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Earnings, Productivity, and Performance-Related Pay

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  • Booth, Alison L
  • Frank, Jeff

Abstract

Jobs with performance-related pay (PRP) attract workers of higher ability and induce workers to provide greater effort. The authors construct an integrated model of effort and sorting that clarifies the distinction between observable and unobservable ability and the relationship between earnings and productivity. Predictions are tested against data from the British Household Panel Survey. The PRP raises wages by 9 percent for men and 6 percent for women. Theoretical calculations show that these estimated earnings differentials represent average productivity differentials net of monitoring costs at the marginal firm using PRP but not of the disutility of additional effort expended by workers. Copyright 1999 by University of Chicago Press.

Suggested Citation

  • Booth, Alison L & Frank, Jeff, 1999. "Earnings, Productivity, and Performance-Related Pay," Journal of Labor Economics, University of Chicago Press, vol. 17(3), pages 447-463, July.
  • Handle: RePEc:ucp:jlabec:v:17:y:1999:i:3:p:447-63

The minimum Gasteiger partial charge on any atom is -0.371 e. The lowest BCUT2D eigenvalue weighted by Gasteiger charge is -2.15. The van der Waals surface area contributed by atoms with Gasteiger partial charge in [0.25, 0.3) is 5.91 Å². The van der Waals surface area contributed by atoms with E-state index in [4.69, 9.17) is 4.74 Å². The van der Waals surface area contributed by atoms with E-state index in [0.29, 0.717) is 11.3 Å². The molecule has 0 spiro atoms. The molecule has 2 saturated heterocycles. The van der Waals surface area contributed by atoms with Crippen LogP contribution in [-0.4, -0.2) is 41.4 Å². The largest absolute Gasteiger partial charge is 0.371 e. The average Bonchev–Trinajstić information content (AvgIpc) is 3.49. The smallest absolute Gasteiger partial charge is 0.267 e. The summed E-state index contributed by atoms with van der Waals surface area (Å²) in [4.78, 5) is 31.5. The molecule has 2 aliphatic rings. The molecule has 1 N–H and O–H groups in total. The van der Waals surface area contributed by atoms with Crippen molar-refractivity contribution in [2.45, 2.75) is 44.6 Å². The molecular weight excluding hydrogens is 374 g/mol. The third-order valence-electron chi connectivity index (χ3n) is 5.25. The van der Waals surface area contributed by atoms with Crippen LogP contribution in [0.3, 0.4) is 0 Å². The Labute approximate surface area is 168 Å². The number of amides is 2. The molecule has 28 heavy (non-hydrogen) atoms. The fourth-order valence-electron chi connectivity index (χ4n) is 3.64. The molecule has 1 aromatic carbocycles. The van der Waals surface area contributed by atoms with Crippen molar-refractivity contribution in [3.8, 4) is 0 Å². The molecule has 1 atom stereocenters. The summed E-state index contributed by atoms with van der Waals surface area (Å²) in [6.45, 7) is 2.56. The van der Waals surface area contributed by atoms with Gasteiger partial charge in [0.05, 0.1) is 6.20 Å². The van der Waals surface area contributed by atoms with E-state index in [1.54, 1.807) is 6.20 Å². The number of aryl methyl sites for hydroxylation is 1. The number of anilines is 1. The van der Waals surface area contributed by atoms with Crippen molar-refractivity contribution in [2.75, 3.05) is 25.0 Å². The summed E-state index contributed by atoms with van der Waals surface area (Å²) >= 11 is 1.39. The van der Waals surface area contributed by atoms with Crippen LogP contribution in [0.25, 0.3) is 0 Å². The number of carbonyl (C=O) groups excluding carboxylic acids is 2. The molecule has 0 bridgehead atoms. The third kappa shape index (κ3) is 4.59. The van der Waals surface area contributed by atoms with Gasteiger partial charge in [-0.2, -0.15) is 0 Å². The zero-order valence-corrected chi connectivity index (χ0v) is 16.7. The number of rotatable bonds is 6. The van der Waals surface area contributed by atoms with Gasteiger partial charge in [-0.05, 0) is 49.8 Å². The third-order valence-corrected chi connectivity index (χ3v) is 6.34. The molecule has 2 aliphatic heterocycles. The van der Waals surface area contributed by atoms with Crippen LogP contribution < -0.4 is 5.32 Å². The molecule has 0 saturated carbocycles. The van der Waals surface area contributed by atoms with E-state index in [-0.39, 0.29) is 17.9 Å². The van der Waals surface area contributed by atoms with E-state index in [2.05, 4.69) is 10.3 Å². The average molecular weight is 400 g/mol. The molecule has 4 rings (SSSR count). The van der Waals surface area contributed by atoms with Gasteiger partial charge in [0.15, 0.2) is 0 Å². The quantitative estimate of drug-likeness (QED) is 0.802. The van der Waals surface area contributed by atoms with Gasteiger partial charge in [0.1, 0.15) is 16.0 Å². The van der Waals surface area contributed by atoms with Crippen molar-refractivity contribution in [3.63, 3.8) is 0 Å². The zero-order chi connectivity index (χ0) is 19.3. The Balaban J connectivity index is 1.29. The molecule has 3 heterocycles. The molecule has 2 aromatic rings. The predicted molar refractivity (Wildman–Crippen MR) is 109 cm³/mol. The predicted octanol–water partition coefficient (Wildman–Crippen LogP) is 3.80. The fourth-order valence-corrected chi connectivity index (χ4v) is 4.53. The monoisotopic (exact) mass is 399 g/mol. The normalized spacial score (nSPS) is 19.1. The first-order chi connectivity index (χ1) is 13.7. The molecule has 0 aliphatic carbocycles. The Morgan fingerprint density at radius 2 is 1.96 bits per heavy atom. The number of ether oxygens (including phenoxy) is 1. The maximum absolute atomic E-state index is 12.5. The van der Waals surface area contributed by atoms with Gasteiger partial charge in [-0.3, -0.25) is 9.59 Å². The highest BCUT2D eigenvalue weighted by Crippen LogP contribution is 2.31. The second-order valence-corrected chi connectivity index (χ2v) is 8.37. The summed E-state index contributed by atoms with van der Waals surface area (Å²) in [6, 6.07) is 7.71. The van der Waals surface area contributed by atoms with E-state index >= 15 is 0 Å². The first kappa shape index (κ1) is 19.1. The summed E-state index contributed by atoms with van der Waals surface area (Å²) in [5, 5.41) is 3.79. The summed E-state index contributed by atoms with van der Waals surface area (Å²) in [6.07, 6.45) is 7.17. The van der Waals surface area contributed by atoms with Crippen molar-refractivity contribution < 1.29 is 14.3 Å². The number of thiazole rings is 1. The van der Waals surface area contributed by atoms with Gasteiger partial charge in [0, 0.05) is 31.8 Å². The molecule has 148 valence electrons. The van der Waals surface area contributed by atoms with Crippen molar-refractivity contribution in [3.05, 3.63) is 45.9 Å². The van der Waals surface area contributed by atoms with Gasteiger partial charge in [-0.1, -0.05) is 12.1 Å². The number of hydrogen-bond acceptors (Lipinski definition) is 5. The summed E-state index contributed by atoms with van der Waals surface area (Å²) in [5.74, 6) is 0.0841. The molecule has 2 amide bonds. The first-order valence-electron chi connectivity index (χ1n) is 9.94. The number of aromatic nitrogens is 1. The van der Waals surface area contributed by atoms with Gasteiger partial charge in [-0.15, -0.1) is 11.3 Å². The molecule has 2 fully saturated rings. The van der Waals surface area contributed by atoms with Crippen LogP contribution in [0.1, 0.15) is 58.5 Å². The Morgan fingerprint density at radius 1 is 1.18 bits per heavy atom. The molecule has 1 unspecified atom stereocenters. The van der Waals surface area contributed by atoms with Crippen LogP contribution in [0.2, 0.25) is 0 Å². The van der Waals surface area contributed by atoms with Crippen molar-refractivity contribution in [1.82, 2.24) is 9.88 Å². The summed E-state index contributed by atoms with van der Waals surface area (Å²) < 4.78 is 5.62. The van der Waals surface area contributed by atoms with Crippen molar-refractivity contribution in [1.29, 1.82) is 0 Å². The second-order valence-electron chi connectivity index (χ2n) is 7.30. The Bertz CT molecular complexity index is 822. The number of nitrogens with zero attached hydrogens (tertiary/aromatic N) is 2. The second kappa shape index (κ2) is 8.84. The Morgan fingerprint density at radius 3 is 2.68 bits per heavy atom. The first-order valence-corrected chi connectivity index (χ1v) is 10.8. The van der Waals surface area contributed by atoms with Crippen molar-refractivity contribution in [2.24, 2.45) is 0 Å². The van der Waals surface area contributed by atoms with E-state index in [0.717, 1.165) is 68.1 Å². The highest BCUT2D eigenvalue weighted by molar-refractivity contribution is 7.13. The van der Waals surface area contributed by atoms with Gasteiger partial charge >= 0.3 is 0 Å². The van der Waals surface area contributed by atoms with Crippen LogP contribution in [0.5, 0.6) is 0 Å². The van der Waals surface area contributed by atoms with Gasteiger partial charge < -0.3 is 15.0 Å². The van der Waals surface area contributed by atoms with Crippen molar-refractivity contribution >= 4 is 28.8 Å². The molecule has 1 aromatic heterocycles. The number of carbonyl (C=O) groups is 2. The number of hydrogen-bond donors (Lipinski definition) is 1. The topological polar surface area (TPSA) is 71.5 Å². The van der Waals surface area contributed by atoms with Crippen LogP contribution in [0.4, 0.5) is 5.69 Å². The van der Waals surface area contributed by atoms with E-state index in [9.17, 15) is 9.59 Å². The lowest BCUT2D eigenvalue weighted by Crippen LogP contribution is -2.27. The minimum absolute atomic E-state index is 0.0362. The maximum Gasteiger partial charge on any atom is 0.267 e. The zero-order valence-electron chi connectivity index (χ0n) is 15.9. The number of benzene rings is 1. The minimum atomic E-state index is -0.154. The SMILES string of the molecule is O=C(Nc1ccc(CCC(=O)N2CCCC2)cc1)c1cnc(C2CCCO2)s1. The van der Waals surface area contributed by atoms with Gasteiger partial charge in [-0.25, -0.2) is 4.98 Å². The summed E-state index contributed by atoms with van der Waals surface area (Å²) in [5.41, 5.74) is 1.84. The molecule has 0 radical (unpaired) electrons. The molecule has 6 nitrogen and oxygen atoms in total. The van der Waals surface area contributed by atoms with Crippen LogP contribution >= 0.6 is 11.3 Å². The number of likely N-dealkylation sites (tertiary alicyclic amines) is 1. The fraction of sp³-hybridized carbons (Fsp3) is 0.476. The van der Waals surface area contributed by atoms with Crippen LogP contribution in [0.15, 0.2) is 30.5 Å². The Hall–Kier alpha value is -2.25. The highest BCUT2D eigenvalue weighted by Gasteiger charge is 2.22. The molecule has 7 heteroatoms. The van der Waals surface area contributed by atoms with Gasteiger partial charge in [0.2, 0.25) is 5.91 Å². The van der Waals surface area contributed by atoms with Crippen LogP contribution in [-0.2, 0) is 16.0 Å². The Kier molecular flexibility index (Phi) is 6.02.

DOI: 10.1086/209927
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    References listed on IDEAS

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    1. Ewing, Bradley T., 1996. "Wages and performance-based pay: Evidence from the NLSY," Economics Letters, Elsevier, vol. 51(2), pages 241-246, May.
    2. Weitzman, Martin L, 1985. "The Simple Macroeconomics of Profit Sharing," American Economic Review, American Economic Association, vol. 75(5), pages 937-953, December.
    3. Goldin, Claudia, 1986. "Monitoring Costs and Occupational Segregation by Sex: A Historical Analysis," Journal of Labor Economics, University of Chicago Press, vol. 4(1), pages 1-27, January.
    4. Seiler, Eric, 1984. "Piece Rate vs. Time Rate: The Effect of Incentives on Earnings," The Review of Economics and Statistics, MIT Press, vol. 66(3), pages 363-376, August.
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